GAIL MARTIN, Independent Editor
When Frank Austin suffered a stroke, he was only 40 years old.
The stroke initially left him paralyzed, with limited mobility in one hand. Within in a few days, however, Austin was able to physically recover about 80 per cent of his former ability. What he had lost, however, was something that is very difficult to recover – his ability to communicate.
Austin suffers from aphasia, a symptom of stroke that makes it difficult for the sufferer to find the right word. When he was still in hospital, Austin said he would continually ask the nurses one question: “what is my son’s name?” Then, when he had a handle on that, he needed help in spelling Kyle’s name. Austin uses a sentence to give a sense of what aphasia can be like: “My favourite number in the alphabet is purple.” That’s how confusing it can be for someone suffering from aphasia, as well as for their caregivers.
Since Austin’s stroke in 2007, he has pursued numerous means of getting better. His initial in-hospital therapy lasted five months, and then he endured a four-month wait for speech therapy.
Through support groups, Austin has found the extra help he needs, but the groups were always far away, making it difficult for Austin to find the energy and time.
Last week, however, Austin was able to meet with aphasia sufferers in his hometown of Elmira, with the first ever meeting of The Expressive Café, in the Woolwich Memorial Centre.
Austin said he started the aphasia support group when it became clear that it wouldn’t happen in any other way.
Support from Mary Jordan, coordinator of the Woolwich Seniors Centre, where the group meets, as well as Michele Anderson of Clarity Communication Therapy, made it possible for Austin’s dream to come to fruition.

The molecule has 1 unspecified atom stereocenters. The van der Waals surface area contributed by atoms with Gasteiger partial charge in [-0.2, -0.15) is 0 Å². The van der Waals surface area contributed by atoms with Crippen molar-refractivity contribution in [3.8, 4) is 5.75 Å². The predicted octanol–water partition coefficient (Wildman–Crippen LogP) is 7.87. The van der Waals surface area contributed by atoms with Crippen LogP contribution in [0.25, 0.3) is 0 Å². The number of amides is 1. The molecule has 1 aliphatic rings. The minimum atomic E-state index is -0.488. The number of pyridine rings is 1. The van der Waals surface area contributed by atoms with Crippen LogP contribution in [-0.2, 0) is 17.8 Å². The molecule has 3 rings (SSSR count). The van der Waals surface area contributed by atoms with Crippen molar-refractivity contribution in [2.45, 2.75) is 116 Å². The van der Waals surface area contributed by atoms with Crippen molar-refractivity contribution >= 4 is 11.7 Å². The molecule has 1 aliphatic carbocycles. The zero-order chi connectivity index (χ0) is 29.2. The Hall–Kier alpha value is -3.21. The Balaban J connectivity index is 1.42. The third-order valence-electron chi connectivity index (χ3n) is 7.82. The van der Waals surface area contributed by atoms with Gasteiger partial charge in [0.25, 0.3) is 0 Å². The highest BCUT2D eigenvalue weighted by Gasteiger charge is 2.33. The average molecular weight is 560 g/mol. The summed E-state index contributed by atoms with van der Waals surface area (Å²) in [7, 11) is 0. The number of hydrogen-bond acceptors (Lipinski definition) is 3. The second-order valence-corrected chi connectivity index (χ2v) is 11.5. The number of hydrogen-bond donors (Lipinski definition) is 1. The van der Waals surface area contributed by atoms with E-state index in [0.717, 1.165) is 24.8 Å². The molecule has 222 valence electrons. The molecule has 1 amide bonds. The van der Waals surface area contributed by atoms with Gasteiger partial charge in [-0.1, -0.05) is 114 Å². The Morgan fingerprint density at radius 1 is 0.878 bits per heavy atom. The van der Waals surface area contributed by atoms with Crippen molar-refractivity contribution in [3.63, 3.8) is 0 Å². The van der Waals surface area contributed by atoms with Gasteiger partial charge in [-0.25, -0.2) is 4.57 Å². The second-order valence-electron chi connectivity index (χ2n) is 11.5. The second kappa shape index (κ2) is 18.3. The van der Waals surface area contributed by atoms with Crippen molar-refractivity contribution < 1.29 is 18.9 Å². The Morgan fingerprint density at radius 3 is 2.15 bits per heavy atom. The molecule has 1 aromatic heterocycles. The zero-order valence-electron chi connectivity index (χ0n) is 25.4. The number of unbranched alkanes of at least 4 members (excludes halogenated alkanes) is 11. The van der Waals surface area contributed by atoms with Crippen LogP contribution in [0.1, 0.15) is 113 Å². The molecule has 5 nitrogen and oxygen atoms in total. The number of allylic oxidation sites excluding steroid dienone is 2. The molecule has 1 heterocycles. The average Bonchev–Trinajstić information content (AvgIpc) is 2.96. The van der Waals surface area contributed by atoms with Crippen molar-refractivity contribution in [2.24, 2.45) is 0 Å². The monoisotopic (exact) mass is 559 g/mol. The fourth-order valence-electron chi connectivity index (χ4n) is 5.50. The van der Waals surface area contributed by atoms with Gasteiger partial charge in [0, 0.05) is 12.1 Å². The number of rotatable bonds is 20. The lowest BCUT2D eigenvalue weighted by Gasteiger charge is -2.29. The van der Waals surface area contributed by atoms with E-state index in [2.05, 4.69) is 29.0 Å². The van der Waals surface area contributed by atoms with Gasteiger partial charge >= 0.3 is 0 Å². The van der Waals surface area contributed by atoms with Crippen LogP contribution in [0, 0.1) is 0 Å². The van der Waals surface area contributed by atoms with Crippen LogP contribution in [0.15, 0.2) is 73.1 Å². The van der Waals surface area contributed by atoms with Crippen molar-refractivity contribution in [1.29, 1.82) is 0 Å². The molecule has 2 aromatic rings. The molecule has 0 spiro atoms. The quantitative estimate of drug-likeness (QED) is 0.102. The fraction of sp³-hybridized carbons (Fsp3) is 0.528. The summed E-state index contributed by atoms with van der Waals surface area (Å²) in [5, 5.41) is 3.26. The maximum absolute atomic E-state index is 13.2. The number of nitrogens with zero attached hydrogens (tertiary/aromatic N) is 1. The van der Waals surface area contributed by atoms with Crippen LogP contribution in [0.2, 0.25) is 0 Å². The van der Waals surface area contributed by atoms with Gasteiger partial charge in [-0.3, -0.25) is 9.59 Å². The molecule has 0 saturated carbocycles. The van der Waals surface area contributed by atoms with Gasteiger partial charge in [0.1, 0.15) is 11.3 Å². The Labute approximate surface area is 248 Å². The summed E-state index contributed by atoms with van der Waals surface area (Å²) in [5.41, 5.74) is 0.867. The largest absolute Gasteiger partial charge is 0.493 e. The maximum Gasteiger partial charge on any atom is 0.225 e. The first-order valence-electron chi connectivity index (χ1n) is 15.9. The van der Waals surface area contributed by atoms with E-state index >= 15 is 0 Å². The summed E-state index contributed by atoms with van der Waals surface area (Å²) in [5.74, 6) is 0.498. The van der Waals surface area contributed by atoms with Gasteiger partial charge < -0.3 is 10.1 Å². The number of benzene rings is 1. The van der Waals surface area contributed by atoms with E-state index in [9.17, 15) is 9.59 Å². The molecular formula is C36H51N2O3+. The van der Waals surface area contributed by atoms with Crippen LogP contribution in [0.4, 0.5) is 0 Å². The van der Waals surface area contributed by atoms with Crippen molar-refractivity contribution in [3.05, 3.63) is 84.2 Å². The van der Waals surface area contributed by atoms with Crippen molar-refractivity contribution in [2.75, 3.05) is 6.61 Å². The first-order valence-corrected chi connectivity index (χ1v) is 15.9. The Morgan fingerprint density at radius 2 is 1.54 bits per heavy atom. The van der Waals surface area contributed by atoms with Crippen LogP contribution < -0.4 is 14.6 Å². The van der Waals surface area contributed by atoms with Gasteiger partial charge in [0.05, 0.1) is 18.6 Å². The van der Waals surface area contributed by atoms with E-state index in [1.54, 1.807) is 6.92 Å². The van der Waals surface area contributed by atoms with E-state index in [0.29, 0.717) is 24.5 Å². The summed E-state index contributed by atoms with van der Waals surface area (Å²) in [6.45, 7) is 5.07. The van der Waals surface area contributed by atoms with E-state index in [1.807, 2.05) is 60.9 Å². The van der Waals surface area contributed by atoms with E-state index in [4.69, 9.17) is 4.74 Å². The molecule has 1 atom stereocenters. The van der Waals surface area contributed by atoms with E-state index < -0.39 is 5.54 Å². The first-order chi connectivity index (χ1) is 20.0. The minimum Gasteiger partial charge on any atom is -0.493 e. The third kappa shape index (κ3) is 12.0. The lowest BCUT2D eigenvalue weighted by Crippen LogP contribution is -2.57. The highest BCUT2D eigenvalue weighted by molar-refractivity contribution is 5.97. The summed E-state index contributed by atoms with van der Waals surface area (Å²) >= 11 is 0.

On Sept. 20, 16 area residents came out to join the inaugural meeting of The Expressive Café, coming up with a variety of ideas for future meetings, including brain games, support to improve conversation and public speaking, as well as how to complete simple tasks such as writing out a grocery list.
For Judie Whitney, a stroke survivor, the group is just what she needs.
“It’s so nice to know other people in the world, living in my town, seeing them in my grocery store, in my church, and knowing they are like me,” said Whitney.
Her stroke, which took place a year ago in June, was so severe that no one expected her to live. But when the clot-busting agents took hold, Whitney was able to come back, which is “both a blessing and a curse,” according to her husband Bob.
A blessing, because Judie is able to continue to have a fulfilling life. A curse, because she is doing so well that it is hard to access the support she still needs.
Whitney, a former chiropodist at Woolwich Community Health Centre in St. Jacobs, said that she struggles with being able to write — “I used to have such neat writing,” and with a daily battle against fatigue.
Barb VanGiessen, from Waterloo, came out to the meeting last Thursday to check out the group.
VanGiessen suffered a stroke this August, and is currently on a two-month waiting list for therapy. She struggles with being able to speak fluidly, a problem given her career teaching and mentoring in adult education classes.
She’s still determining whether the aphasia group is right for her, but said that any opportunity to connect is a good one.
“Anytime you have to talk to a new person, is another way to help,” said VanGiessen.
For Austin, his hope is simple. He wants The Expressive Café to provide the support and encouragement aphasia sufferers need.
“I hope to be a bridge for people after their stroke and before therapy,” said Austin. “Some wait times (for speech therapy) can be weeks, even months. When someone has aphasia, the best practices say you should be working right away.”
The Expressive Café meets every Thursday, from 9:30 a.m. to 11:30 a.m. at the Woolwich Seniors Centre, in the Woolwich Memorial Centre. For more information, contact Austin at 519-669-0568, or by email at firstname.lastname@example.org.